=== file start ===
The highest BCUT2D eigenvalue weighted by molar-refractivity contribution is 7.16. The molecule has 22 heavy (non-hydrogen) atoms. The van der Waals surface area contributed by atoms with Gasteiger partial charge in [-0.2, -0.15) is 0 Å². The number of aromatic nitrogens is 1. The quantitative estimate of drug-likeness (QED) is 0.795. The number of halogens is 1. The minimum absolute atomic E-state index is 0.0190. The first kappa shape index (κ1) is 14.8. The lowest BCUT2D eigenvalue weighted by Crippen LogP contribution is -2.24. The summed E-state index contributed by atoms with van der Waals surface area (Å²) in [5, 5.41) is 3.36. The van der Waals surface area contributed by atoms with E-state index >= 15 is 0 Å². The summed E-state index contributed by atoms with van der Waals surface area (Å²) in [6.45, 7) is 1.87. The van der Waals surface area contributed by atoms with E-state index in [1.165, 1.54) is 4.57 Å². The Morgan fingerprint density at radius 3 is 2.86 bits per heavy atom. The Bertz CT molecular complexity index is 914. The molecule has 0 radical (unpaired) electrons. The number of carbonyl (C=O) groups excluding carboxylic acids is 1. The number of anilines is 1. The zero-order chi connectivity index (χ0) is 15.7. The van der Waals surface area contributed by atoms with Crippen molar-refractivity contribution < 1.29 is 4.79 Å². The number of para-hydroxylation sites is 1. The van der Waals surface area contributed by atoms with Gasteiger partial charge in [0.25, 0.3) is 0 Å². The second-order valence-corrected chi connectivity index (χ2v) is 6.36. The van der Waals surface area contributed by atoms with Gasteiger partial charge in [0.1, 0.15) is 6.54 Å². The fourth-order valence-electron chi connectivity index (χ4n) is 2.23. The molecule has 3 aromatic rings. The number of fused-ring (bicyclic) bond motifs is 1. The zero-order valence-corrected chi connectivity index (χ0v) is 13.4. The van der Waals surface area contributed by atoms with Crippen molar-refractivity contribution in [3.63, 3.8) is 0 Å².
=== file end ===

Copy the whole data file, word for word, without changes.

The highest BCUT2D eigenvalue weighted by molar-refractivity contribution is 7.16. The molecule has 22 heavy (non-hydrogen) atoms. The van der Waals surface area contributed by atoms with Gasteiger partial charge in [-0.2, -0.15) is 0 Å². The number of aromatic nitrogens is 1. The quantitative estimate of drug-likeness (QED) is 0.795. The number of halogens is 1. The minimum absolute atomic E-state index is 0.0190. The first kappa shape index (κ1) is 14.8. The lowest BCUT2D eigenvalue weighted by Crippen LogP contribution is -2.24. The summed E-state index contributed by atoms with van der Waals surface area (Å²) in [5, 5.41) is 3.36. The van der Waals surface area contributed by atoms with E-state index >= 15 is 0 Å². The summed E-state index contributed by atoms with van der Waals surface area (Å²) in [6.45, 7) is 1.87. The van der Waals surface area contributed by atoms with E-state index in [1.165, 1.54) is 4.57 Å². The Morgan fingerprint density at radius 3 is 2.86 bits per heavy atom. The Bertz CT molecular complexity index is 914. The molecule has 0 radical (unpaired) electrons. The number of carbonyl (C=O) groups excluding carboxylic acids is 1. The number of anilines is 1. The zero-order chi connectivity index (χ0) is 15.7. The van der Waals surface area contributed by atoms with Crippen molar-refractivity contribution < 1.29 is 4.79 Å². The number of para-hydroxylation sites is 1. The van der Waals surface area contributed by atoms with Gasteiger partial charge in [0.25, 0.3) is 0 Å². The second-order valence-corrected chi connectivity index (χ2v) is 6.36. The van der Waals surface area contributed by atoms with Gasteiger partial charge in [0.1, 0.15) is 6.54 Å². The fourth-order valence-electron chi connectivity index (χ4n) is 2.23. The molecule has 3 aromatic rings. The number of fused-ring (bicyclic) bond motifs is 1. The zero-order valence-corrected chi connectivity index (χ0v) is 13.4. The van der Waals surface area contributed by atoms with Crippen molar-refractivity contribution in [3.63, 3.8) is 0 Å².